Loyola recruit Anna Kiel, whose twin sister doesn’t play softball, gears up for South Elgin. ‘I was just good at it.’

How important is pitcher/first baseman Anna Kiel to South Elgin’s softball team?

Coach Brad Reynard would be more than happy to have another one of the junior left-hander in his lineup if he could. In fact, it actually was a possibility, in a manner of speaking.

Kiel comes from a family with two sets of twins.

“My twin sister Kate doesn’t play softball,” Anna said. “We have twin brothers who are freshmen here this year. David plays baseball and Adam played soccer in the fall.”

Anna and Kate tried soccer and softball together.

“I stayed with it, but Kate didn’t like it,” Anna said of softball.

Neither of them cared much for soccer.

Their parents, Grant and Cassandra, wisely have let the kids go their own way.

Why softball?

“I was just good at it,” Anna said. “Everyone likes to do things when they’re good at them.”

Current high school teammates Madison Hunt and Ava McDaniel joined Kiel on a youth team that also had plenty of early success.

Adventures in travel ball soon followed.

“I’m honestly really grateful to have parents who understand they don’t have to be the loudest person in the stands,” Kiel said. “They’ve tried to stay away from coaching me from the sideline.”

Kiel has played the past three years with the New Lenox Lightning, including up a level last summer with the program’s 18U team coached by Jeff Abbott, father of Loyola coach Alicia Abbott.

The Ramblers were recruiting two of her travel teammates when Kiel caught their attention. She then was recruited herself and committed to their scholarship offer on Dec. 30, 2023.

“After visiting in the fall, I couldn’t picture myself anywhere else other than Loyola,” she said.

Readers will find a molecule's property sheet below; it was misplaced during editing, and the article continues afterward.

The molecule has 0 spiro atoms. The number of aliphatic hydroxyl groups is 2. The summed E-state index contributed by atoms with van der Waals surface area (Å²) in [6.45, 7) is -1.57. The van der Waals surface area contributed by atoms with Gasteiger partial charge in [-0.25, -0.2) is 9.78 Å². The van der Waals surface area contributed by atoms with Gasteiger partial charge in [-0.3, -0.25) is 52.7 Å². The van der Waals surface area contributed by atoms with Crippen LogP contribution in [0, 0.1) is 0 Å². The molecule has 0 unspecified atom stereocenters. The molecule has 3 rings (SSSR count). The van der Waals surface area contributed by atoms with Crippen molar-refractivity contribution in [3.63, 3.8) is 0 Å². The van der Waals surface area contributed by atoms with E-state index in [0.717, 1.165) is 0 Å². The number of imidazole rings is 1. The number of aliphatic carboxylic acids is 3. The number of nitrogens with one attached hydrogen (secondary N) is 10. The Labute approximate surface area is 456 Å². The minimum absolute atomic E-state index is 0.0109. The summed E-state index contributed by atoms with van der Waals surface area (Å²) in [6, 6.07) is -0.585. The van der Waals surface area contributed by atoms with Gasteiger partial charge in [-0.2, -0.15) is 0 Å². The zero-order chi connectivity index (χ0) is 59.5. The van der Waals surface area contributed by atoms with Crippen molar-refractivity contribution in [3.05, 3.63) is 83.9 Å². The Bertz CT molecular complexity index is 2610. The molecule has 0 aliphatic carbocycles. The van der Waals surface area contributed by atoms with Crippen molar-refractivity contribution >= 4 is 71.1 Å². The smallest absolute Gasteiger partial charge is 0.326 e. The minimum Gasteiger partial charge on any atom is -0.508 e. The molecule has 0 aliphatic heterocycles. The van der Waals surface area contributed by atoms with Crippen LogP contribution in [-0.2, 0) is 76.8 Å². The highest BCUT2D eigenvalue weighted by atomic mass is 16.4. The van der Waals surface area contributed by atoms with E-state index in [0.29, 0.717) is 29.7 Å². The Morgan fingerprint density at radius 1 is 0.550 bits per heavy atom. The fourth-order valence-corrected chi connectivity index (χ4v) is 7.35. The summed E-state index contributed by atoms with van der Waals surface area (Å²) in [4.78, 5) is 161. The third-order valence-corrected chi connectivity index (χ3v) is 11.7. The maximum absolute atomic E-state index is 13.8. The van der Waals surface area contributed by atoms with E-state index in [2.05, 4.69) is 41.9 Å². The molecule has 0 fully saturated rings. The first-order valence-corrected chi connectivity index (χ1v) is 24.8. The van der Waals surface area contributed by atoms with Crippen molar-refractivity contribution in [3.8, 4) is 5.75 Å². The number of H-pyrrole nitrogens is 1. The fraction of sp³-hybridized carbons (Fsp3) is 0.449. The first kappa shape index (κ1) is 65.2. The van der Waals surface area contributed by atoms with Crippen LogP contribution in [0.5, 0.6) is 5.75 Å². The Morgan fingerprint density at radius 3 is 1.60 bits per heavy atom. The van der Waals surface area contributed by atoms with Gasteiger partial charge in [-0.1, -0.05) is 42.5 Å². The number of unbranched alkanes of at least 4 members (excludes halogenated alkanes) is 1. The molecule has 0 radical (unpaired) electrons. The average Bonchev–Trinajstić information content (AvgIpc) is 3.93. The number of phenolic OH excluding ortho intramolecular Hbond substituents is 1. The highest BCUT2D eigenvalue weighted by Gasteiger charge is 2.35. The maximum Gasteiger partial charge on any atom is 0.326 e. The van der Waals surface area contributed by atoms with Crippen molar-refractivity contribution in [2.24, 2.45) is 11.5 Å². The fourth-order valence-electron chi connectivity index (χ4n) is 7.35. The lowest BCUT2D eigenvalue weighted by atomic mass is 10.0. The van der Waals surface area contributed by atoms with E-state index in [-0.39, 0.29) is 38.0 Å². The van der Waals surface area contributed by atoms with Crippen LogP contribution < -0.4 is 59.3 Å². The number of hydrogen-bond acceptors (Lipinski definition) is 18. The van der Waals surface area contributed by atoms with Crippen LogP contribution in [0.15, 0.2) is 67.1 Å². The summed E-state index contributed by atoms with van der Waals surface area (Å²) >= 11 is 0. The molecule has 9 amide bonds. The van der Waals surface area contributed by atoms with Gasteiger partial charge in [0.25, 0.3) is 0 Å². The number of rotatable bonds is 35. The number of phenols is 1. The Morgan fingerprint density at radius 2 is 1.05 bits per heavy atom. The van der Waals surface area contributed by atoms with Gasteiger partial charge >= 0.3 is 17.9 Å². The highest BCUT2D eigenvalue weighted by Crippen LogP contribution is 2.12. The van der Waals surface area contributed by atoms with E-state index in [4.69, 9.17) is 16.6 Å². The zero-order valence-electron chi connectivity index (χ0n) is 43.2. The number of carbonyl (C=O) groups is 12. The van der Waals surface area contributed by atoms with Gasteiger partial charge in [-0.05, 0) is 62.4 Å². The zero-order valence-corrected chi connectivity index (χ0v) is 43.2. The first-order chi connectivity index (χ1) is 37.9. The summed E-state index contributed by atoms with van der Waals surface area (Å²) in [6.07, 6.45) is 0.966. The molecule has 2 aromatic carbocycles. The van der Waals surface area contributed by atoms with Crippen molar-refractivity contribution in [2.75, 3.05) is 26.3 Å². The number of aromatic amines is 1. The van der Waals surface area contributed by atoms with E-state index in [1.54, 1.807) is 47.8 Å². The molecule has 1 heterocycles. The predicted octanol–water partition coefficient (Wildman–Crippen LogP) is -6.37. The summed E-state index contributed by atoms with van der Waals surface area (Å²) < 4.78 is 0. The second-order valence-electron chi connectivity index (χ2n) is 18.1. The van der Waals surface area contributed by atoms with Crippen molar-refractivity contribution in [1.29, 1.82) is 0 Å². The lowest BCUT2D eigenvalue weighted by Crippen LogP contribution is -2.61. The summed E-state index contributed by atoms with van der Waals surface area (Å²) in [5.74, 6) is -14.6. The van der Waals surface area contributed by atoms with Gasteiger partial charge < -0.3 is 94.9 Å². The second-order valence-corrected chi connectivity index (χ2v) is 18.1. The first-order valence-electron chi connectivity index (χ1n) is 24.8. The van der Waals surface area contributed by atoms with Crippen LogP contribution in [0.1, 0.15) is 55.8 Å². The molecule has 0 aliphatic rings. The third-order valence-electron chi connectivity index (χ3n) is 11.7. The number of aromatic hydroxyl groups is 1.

It’s been quite the journey for Kiel, who made varsity for the Storm as a freshman and was the team’s second starter behind 2023 graduate Cece Bell for two years.

Kiel, who went 6-2 as a freshman, was 5-3 with a 1.88 ERA last season as the Storm finished with a 26-6-1 record.

One of eight returnees joined by three freshmen, Kiel is being counted on by Reynard in the circle and to lead the offense from the No. 3 spot in the batting order.

The Storm (3-4) are off to a bit of a rocky start, but that included a spring break trip last week to Tennessee where they went 2-3. Kiel capped it with a 10-strikeout performance in a 7-3 win.

“I felt I redeemed myself for the rest of the trip because I didn’t pitch that well,” Kiel said.

After hitting .506 last season, Kiel sits at .524 so far this spring.

“We’re still trying to find our identity,” Reynard said. “A lot of times opposing coaches talk about Anna and how good she’s going to be in the circle, but she’s already pretty good.”

Kiel credits work with personal pitching coach Jill Waldron and past work with hitting coaches Phil Latoria for three years and the past six months with Mark Doran.

“(Waldron) is always bringing new drills to it each week so you’re not doing the same exact thing,” Kiel said. “The curveball is my favorite to throw and the screwball is probably second best.

“I’ve been working on my change-up and rise a lot, and they’re really improved. I use the rise as a setup pitch. If you can change the batter’s eye level, it helps.”

Her screwball is especially tough on left-handed hitters, breaking away from them.

“I don’t consider myself a strikeout pitcher,” Kiel said. “My goal is to pitch to weak contact. With a strong defense behind you, you can’t really go wrong doing that.”

Meanwhile, she does little wrong at the plate.

“Offensively, she has been our team leader this year,” Reynard said. “Every time she hits the ball, she hits it hard. That’s the sign of a good hitter. She’s not missing.

“She’s squaring it up. She hits for power to all field, and she’s a monster — a doubles machine.”